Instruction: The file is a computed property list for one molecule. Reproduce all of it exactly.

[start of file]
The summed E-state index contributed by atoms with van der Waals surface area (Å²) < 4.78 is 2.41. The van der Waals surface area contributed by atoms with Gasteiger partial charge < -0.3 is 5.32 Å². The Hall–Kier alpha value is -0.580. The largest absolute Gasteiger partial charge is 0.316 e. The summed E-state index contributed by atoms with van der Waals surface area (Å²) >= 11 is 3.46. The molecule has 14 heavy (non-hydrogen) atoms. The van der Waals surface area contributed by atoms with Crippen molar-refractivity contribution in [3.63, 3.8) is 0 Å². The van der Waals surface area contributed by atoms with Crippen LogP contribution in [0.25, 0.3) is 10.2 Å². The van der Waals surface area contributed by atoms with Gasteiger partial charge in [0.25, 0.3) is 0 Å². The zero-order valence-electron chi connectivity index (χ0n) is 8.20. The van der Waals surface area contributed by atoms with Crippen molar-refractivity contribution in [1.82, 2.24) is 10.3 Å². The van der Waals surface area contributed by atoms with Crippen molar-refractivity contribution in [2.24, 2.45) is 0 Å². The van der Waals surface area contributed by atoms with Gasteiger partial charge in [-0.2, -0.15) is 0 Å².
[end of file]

The summed E-state index contributed by atoms with van der Waals surface area (Å²) < 4.78 is 2.41. The van der Waals surface area contributed by atoms with Gasteiger partial charge < -0.3 is 5.32 Å². The Hall–Kier alpha value is -0.580. The largest absolute Gasteiger partial charge is 0.316 e. The summed E-state index contributed by atoms with van der Waals surface area (Å²) >= 11 is 3.46. The molecule has 14 heavy (non-hydrogen) atoms. The van der Waals surface area contributed by atoms with Crippen molar-refractivity contribution in [3.63, 3.8) is 0 Å². The van der Waals surface area contributed by atoms with Crippen LogP contribution in [0.25, 0.3) is 10.2 Å². The van der Waals surface area contributed by atoms with Gasteiger partial charge in [0.25, 0.3) is 0 Å². The zero-order valence-electron chi connectivity index (χ0n) is 8.20. The van der Waals surface area contributed by atoms with Crippen molar-refractivity contribution in [1.82, 2.24) is 10.3 Å². The van der Waals surface area contributed by atoms with Crippen molar-refractivity contribution in [2.24, 2.45) is 0 Å². The van der Waals surface area contributed by atoms with Gasteiger partial charge in [-0.2, -0.15) is 0 Å².